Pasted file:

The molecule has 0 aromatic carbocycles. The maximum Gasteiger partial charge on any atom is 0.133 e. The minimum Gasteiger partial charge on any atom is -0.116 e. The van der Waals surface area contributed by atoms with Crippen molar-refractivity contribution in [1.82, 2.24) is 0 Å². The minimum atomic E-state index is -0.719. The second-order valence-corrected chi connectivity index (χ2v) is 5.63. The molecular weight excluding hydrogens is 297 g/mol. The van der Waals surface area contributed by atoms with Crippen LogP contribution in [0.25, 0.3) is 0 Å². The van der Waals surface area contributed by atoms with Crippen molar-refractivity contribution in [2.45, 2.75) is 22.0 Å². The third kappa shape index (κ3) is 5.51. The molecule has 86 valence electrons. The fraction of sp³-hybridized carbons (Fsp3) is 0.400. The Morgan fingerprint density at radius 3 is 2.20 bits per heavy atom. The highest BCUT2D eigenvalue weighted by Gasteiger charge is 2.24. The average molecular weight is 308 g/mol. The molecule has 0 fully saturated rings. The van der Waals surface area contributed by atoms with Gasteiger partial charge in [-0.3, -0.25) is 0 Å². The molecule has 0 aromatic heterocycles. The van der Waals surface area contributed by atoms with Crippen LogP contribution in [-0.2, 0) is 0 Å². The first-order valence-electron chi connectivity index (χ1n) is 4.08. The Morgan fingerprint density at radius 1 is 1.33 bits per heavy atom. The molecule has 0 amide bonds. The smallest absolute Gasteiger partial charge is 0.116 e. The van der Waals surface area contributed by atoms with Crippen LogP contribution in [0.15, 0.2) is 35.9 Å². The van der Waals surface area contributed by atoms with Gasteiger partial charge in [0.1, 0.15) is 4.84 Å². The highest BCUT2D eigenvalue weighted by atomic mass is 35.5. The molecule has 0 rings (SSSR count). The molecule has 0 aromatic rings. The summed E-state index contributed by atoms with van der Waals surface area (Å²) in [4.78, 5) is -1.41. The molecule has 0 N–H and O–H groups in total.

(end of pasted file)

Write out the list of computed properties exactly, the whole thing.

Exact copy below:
The molecule has 0 aromatic carbocycles. The maximum Gasteiger partial charge on any atom is 0.133 e. The minimum Gasteiger partial charge on any atom is -0.116 e. The van der Waals surface area contributed by atoms with Crippen molar-refractivity contribution in [1.82, 2.24) is 0 Å². The minimum atomic E-state index is -0.719. The second-order valence-corrected chi connectivity index (χ2v) is 5.63. The molecular weight excluding hydrogens is 297 g/mol. The van der Waals surface area contributed by atoms with Crippen LogP contribution in [0.25, 0.3) is 0 Å². The van der Waals surface area contributed by atoms with Crippen molar-refractivity contribution in [2.45, 2.75) is 22.0 Å². The third kappa shape index (κ3) is 5.51. The molecule has 86 valence electrons. The fraction of sp³-hybridized carbons (Fsp3) is 0.400. The Morgan fingerprint density at radius 3 is 2.20 bits per heavy atom. The highest BCUT2D eigenvalue weighted by Gasteiger charge is 2.24. The average molecular weight is 308 g/mol. The molecule has 0 fully saturated rings. The van der Waals surface area contributed by atoms with Gasteiger partial charge in [-0.3, -0.25) is 0 Å². The molecule has 0 aromatic heterocycles. The van der Waals surface area contributed by atoms with Crippen LogP contribution in [-0.2, 0) is 0 Å². The first-order valence-electron chi connectivity index (χ1n) is 4.08. The Morgan fingerprint density at radius 1 is 1.33 bits per heavy atom. The molecule has 0 amide bonds. The smallest absolute Gasteiger partial charge is 0.116 e. The van der Waals surface area contributed by atoms with Crippen LogP contribution in [0.15, 0.2) is 35.9 Å². The van der Waals surface area contributed by atoms with Gasteiger partial charge in [0.1, 0.15) is 4.84 Å². The highest BCUT2D eigenvalue weighted by atomic mass is 35.5. The molecule has 0 rings (SSSR count). The molecule has 0 aromatic rings. The summed E-state index contributed by atoms with van der Waals surface area (Å²) in [4.78, 5) is -1.41. The molecule has 0 N–H and O–H groups in total.